Thing 11 is exploring the nifty website called Slideshare and how it can be useful and appropriate to libraries.
I have browsed Slideshare before. Just as fellow UL’er Rachel Marsh mentions in her blog post on the topic, I first knew about Slideshare after Tony Hirst was unable to make the libraries@cambridge 2010 conference due to the atrocious weather. I do believe he was stranded on the Isle of Wight or somewhere similar. Anyway, as he was due to give a rather large presentation, which was taken over by John Naughton (Arcadia Project) and he used the huge amount of Youtube and Slideshare presentations that Mr Hirst had put online to complement the general talk. It was all very interesting.
I first started using slideshow-esque tech when I was in school and my group of friends would always get together and make silly animated presentations using the “fly in from right” settings with some cobbled together images from clipart. It kept us amused anyway! I then didn’t use any form of presentation device until university as I had to give many a presentation for my languages classes. It was this use of Microsoft’s PowerPoint that truely allowed me to appreciate a more professional use of a slideshow presentation technique, especially when communicating complex or dull information to an audience. The use of colour, images and animation (when not overused) can transform even the stodgiest of topics into something that is engaging and fun.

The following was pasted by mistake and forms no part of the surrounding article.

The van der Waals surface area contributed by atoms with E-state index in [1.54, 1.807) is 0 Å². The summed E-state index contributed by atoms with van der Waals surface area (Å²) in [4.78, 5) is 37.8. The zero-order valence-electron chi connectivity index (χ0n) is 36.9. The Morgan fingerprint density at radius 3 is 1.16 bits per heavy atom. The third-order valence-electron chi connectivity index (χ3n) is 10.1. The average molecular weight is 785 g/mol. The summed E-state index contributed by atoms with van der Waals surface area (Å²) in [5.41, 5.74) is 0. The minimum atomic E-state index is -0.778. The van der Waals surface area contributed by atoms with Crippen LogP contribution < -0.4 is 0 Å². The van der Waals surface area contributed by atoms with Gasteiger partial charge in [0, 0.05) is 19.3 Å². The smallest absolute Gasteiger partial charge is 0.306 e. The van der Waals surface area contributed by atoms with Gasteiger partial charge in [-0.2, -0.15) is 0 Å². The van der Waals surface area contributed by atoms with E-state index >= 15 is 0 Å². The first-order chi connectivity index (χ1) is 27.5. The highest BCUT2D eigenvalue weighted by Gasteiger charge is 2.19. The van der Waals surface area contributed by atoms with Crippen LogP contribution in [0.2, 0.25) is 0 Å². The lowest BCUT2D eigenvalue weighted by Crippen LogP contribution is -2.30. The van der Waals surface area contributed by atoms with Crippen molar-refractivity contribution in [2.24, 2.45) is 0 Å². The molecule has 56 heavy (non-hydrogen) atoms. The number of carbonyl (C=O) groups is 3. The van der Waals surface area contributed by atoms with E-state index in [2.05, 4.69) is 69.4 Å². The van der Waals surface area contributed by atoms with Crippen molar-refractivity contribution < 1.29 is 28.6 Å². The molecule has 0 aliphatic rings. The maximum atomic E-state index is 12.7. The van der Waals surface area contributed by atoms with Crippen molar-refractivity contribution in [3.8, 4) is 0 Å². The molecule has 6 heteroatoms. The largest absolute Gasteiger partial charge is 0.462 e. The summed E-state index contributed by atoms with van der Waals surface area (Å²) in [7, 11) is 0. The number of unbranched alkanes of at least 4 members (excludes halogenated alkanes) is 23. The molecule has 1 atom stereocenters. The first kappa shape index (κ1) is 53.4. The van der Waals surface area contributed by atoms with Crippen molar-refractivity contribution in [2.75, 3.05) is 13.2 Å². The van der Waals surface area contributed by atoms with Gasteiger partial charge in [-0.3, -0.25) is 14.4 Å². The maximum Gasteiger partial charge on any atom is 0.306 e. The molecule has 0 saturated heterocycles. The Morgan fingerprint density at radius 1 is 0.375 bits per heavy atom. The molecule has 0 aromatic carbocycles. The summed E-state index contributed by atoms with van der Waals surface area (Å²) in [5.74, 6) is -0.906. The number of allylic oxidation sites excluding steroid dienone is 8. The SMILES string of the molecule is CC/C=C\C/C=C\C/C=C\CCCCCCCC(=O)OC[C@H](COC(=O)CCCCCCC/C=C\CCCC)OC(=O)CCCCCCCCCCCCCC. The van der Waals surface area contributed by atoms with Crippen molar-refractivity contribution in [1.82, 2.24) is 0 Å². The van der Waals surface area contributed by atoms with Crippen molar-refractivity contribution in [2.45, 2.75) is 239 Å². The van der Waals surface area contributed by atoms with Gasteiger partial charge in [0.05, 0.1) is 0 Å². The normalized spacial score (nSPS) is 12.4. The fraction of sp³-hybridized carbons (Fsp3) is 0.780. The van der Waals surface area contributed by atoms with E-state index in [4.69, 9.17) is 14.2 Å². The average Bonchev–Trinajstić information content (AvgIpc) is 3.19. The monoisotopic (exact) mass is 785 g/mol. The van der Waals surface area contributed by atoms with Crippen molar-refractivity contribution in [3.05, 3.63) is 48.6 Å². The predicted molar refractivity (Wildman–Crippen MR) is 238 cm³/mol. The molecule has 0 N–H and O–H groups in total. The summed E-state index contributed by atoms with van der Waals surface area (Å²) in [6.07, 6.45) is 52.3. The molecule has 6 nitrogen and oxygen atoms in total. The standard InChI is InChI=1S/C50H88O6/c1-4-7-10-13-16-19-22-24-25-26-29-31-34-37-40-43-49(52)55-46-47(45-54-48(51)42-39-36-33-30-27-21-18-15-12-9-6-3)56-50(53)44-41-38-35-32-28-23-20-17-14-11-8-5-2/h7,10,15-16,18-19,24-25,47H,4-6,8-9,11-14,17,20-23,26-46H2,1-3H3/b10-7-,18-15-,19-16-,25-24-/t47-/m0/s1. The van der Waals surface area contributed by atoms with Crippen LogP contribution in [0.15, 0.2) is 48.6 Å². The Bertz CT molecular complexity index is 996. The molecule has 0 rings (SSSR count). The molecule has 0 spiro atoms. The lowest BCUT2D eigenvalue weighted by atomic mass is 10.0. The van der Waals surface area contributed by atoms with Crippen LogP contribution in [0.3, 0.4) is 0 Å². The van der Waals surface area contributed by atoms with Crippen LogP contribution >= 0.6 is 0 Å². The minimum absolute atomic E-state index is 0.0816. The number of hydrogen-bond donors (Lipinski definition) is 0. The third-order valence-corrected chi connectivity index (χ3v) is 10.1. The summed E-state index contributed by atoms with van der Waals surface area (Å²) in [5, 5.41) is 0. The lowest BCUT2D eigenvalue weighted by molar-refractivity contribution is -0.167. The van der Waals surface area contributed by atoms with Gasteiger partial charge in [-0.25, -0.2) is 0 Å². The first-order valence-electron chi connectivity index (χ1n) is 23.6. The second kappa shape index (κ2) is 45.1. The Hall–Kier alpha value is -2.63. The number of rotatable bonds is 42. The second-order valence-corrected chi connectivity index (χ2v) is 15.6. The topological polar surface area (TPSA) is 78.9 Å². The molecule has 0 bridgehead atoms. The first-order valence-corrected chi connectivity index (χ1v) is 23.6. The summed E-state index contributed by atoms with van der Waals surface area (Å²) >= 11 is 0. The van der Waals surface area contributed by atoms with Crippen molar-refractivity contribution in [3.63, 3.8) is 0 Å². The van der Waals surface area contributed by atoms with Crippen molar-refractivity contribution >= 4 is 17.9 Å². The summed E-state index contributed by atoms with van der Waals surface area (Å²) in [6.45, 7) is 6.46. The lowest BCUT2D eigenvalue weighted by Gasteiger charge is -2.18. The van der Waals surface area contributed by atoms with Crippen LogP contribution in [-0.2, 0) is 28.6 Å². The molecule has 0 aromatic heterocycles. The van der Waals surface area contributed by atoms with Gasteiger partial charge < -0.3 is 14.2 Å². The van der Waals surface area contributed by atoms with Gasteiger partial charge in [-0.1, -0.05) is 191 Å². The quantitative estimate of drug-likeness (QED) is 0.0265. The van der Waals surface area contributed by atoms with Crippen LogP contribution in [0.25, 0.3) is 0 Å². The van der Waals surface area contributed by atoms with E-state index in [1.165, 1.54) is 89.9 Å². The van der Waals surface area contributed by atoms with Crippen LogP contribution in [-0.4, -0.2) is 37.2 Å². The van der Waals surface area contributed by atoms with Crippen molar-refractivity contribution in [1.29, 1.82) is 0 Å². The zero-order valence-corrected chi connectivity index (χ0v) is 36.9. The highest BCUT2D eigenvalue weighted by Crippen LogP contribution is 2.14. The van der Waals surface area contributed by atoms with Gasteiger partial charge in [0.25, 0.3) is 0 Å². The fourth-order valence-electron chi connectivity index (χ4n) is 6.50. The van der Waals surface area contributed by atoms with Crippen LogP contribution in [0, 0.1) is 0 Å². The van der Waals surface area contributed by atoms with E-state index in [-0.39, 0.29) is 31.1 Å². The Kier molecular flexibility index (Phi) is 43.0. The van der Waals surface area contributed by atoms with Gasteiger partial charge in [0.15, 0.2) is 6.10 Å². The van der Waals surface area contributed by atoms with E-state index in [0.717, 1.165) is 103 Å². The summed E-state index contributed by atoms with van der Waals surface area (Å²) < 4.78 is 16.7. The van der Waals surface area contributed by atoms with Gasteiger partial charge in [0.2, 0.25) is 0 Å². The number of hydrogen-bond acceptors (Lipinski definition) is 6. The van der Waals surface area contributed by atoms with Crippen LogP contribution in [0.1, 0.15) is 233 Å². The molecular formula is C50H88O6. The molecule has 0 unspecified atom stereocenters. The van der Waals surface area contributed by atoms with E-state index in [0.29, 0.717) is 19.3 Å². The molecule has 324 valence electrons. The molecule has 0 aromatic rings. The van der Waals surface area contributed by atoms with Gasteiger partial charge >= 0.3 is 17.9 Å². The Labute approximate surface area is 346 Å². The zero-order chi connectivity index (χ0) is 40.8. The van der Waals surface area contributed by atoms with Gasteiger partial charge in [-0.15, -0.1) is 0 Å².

Browsing Slideshare has certainly been an experience. It has made me discover how many subjects can be effectively covered using the Slideshare site and how many can be lost in jargon and too much text. I remember one of the key thing about putting together an excellent presentation is not to put too much text in. Your audience won’t be able to read it all and if you’re just reading out what is up on the screen, you may as well have given them a handout! A few presentations that I came across had whole essays just copy and pasted onto a slideshow. That isn’t the way to do it!
The presentation I’ve embedded below makes a real impact. It has excellent legibility (apart from some of the quotes but then you can always pause to read them better), it uses colour and images amazingly and of course, its funny. Well at least I think it is!
Enjoy my findings and enjoy Slideshare! It totally has an excellent functionality for the library environment, whether you use it to communicate a new strategy programme or just a walk-through on how to use a catalogue or find a book. Its sharable, quick to put together as you can upload PowerPoint et al files, and visually brilliant to navigate through. I heartily approve of this Thing.